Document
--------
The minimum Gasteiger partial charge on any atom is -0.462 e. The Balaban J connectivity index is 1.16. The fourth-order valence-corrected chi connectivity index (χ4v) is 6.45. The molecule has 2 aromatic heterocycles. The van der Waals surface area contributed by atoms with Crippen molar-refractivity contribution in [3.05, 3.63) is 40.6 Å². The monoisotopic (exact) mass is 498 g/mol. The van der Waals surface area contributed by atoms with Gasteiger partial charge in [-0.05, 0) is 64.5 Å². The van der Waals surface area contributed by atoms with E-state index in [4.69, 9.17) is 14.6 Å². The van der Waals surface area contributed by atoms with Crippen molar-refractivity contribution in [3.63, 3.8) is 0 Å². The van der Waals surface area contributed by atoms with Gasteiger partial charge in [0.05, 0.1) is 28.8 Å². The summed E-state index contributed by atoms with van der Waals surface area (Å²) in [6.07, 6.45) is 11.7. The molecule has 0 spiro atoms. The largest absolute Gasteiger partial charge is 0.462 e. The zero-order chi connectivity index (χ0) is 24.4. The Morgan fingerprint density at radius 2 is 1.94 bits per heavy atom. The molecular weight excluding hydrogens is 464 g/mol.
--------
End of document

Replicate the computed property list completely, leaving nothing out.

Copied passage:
The minimum Gasteiger partial charge on any atom is -0.462 e. The Balaban J connectivity index is 1.16. The fourth-order valence-corrected chi connectivity index (χ4v) is 6.45. The molecule has 2 aromatic heterocycles. The van der Waals surface area contributed by atoms with Crippen molar-refractivity contribution in [3.05, 3.63) is 40.6 Å². The monoisotopic (exact) mass is 498 g/mol. The van der Waals surface area contributed by atoms with Gasteiger partial charge in [-0.05, 0) is 64.5 Å². The van der Waals surface area contributed by atoms with E-state index in [4.69, 9.17) is 14.6 Å². The van der Waals surface area contributed by atoms with Crippen molar-refractivity contribution in [3.63, 3.8) is 0 Å². The van der Waals surface area contributed by atoms with Gasteiger partial charge in [0.05, 0.1) is 28.8 Å². The summed E-state index contributed by atoms with van der Waals surface area (Å²) in [6.07, 6.45) is 11.7. The molecule has 0 spiro atoms. The largest absolute Gasteiger partial charge is 0.462 e. The zero-order chi connectivity index (χ0) is 24.4. The Morgan fingerprint density at radius 2 is 1.94 bits per heavy atom. The molecular weight excluding hydrogens is 464 g/mol.